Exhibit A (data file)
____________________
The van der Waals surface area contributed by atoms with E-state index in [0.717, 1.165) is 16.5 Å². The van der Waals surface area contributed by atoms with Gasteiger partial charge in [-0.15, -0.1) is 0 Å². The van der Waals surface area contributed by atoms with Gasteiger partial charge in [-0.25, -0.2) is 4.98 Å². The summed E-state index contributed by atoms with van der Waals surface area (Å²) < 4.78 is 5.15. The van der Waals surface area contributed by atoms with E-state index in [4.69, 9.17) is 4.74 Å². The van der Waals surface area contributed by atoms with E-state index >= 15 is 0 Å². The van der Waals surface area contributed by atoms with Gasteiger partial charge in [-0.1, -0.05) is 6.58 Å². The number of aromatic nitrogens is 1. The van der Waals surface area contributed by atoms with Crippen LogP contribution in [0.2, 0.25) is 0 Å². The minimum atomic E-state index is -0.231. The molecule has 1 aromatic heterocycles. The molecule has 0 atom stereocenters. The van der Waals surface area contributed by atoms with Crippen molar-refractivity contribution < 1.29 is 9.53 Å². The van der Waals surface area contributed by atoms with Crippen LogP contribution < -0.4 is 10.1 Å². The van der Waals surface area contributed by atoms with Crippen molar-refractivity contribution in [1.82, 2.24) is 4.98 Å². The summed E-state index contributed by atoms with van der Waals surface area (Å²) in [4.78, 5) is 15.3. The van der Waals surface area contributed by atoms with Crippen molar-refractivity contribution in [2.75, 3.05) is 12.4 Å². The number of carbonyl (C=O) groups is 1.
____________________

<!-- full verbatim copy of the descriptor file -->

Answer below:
The van der Waals surface area contributed by atoms with E-state index in [0.717, 1.165) is 16.5 Å². The van der Waals surface area contributed by atoms with Gasteiger partial charge in [-0.15, -0.1) is 0 Å². The van der Waals surface area contributed by atoms with Gasteiger partial charge in [-0.25, -0.2) is 4.98 Å². The summed E-state index contributed by atoms with van der Waals surface area (Å²) < 4.78 is 5.15. The van der Waals surface area contributed by atoms with E-state index in [4.69, 9.17) is 4.74 Å². The van der Waals surface area contributed by atoms with E-state index >= 15 is 0 Å². The van der Waals surface area contributed by atoms with Gasteiger partial charge in [-0.1, -0.05) is 6.58 Å². The number of aromatic nitrogens is 1. The van der Waals surface area contributed by atoms with Crippen LogP contribution in [0.2, 0.25) is 0 Å². The minimum atomic E-state index is -0.231. The molecule has 1 aromatic heterocycles. The molecule has 0 atom stereocenters. The van der Waals surface area contributed by atoms with Crippen molar-refractivity contribution < 1.29 is 9.53 Å². The van der Waals surface area contributed by atoms with Crippen LogP contribution < -0.4 is 10.1 Å². The van der Waals surface area contributed by atoms with Crippen molar-refractivity contribution in [1.82, 2.24) is 4.98 Å². The summed E-state index contributed by atoms with van der Waals surface area (Å²) in [4.78, 5) is 15.3. The van der Waals surface area contributed by atoms with Crippen molar-refractivity contribution in [2.75, 3.05) is 12.4 Å². The number of carbonyl (C=O) groups is 1.